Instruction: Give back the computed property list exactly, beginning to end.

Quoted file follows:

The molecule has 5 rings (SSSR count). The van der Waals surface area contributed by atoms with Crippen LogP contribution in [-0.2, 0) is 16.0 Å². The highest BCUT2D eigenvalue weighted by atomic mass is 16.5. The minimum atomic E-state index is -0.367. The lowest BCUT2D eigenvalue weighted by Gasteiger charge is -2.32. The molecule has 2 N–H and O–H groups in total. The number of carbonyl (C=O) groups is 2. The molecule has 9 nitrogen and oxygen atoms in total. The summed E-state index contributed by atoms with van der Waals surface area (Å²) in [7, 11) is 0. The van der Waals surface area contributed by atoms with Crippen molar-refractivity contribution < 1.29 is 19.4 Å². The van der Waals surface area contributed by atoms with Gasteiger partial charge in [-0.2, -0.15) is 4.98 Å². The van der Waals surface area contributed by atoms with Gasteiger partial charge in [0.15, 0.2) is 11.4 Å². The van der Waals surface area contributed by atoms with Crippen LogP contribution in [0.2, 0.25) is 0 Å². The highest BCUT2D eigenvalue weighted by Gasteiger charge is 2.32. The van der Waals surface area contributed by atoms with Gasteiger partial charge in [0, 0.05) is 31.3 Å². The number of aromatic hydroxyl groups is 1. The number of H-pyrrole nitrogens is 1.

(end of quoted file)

The molecule has 5 rings (SSSR count). The van der Waals surface area contributed by atoms with Crippen LogP contribution in [-0.2, 0) is 16.0 Å². The highest BCUT2D eigenvalue weighted by atomic mass is 16.5. The minimum atomic E-state index is -0.367. The lowest BCUT2D eigenvalue weighted by Gasteiger charge is -2.32. The molecule has 2 N–H and O–H groups in total. The number of carbonyl (C=O) groups is 2. The molecule has 9 nitrogen and oxygen atoms in total. The summed E-state index contributed by atoms with van der Waals surface area (Å²) in [7, 11) is 0. The van der Waals surface area contributed by atoms with Crippen molar-refractivity contribution < 1.29 is 19.4 Å². The van der Waals surface area contributed by atoms with Gasteiger partial charge in [-0.2, -0.15) is 4.98 Å². The van der Waals surface area contributed by atoms with Gasteiger partial charge in [0.15, 0.2) is 11.4 Å². The van der Waals surface area contributed by atoms with Crippen LogP contribution in [0.2, 0.25) is 0 Å². The highest BCUT2D eigenvalue weighted by Gasteiger charge is 2.32. The van der Waals surface area contributed by atoms with Gasteiger partial charge in [0, 0.05) is 31.3 Å². The number of aromatic hydroxyl groups is 1. The number of H-pyrrole nitrogens is 1.